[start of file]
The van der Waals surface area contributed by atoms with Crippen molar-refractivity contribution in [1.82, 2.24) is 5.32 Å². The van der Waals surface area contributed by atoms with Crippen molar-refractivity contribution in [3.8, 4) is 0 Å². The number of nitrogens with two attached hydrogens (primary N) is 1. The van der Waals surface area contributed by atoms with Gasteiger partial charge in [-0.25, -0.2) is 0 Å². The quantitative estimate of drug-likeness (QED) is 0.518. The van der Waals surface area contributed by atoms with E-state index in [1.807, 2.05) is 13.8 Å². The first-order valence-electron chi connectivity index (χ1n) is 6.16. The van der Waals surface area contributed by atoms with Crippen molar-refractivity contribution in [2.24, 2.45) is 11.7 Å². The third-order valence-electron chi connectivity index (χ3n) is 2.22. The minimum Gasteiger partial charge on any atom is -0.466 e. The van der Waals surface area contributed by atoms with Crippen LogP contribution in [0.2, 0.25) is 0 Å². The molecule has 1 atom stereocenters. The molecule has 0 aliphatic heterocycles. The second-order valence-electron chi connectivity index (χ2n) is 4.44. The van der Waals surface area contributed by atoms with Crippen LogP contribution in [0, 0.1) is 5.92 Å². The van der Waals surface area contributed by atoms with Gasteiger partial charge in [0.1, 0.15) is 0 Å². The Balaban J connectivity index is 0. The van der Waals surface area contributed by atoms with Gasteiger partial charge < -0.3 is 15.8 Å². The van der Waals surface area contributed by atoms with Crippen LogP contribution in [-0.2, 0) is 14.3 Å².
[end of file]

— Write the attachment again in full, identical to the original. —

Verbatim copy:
The van der Waals surface area contributed by atoms with Crippen molar-refractivity contribution in [1.82, 2.24) is 5.32 Å². The van der Waals surface area contributed by atoms with Crippen molar-refractivity contribution in [3.8, 4) is 0 Å². The number of nitrogens with two attached hydrogens (primary N) is 1. The van der Waals surface area contributed by atoms with Gasteiger partial charge in [-0.25, -0.2) is 0 Å². The quantitative estimate of drug-likeness (QED) is 0.518. The van der Waals surface area contributed by atoms with E-state index in [1.807, 2.05) is 13.8 Å². The first-order valence-electron chi connectivity index (χ1n) is 6.16. The van der Waals surface area contributed by atoms with Crippen molar-refractivity contribution in [2.24, 2.45) is 11.7 Å². The third-order valence-electron chi connectivity index (χ3n) is 2.22. The minimum Gasteiger partial charge on any atom is -0.466 e. The van der Waals surface area contributed by atoms with Crippen LogP contribution in [0.2, 0.25) is 0 Å². The molecule has 1 atom stereocenters. The molecule has 0 aliphatic heterocycles. The second-order valence-electron chi connectivity index (χ2n) is 4.44. The van der Waals surface area contributed by atoms with Crippen LogP contribution in [0, 0.1) is 5.92 Å². The van der Waals surface area contributed by atoms with Gasteiger partial charge in [0.1, 0.15) is 0 Å². The Balaban J connectivity index is 0. The van der Waals surface area contributed by atoms with Gasteiger partial charge < -0.3 is 15.8 Å². The van der Waals surface area contributed by atoms with Crippen LogP contribution in [-0.2, 0) is 14.3 Å².